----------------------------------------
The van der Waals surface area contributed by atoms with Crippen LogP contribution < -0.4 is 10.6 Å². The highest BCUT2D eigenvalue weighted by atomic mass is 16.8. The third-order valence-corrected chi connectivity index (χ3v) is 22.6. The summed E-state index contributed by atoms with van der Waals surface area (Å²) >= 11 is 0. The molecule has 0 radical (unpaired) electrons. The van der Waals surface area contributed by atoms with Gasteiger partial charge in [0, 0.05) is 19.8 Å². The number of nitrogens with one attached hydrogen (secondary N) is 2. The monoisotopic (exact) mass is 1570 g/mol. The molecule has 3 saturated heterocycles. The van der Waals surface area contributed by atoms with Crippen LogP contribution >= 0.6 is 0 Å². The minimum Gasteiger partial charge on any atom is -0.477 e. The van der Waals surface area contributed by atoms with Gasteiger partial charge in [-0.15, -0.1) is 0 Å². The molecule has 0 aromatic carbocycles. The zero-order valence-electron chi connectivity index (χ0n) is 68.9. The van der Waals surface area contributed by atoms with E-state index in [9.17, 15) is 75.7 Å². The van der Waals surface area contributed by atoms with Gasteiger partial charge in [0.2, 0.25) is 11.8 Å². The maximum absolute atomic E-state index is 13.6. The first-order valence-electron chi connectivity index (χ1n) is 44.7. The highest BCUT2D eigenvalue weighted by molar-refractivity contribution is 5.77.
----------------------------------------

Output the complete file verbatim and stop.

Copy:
The van der Waals surface area contributed by atoms with Crippen LogP contribution < -0.4 is 10.6 Å². The highest BCUT2D eigenvalue weighted by atomic mass is 16.8. The third-order valence-corrected chi connectivity index (χ3v) is 22.6. The summed E-state index contributed by atoms with van der Waals surface area (Å²) >= 11 is 0. The molecule has 0 radical (unpaired) electrons. The van der Waals surface area contributed by atoms with Gasteiger partial charge in [0, 0.05) is 19.8 Å². The number of nitrogens with one attached hydrogen (secondary N) is 2. The monoisotopic (exact) mass is 1570 g/mol. The molecule has 3 saturated heterocycles. The van der Waals surface area contributed by atoms with Crippen LogP contribution >= 0.6 is 0 Å². The minimum Gasteiger partial charge on any atom is -0.477 e. The van der Waals surface area contributed by atoms with Gasteiger partial charge in [-0.15, -0.1) is 0 Å². The molecule has 0 aromatic carbocycles. The zero-order valence-electron chi connectivity index (χ0n) is 68.9. The van der Waals surface area contributed by atoms with E-state index in [9.17, 15) is 75.7 Å². The van der Waals surface area contributed by atoms with Gasteiger partial charge in [0.2, 0.25) is 11.8 Å². The maximum absolute atomic E-state index is 13.6. The first-order valence-electron chi connectivity index (χ1n) is 44.7. The highest BCUT2D eigenvalue weighted by molar-refractivity contribution is 5.77.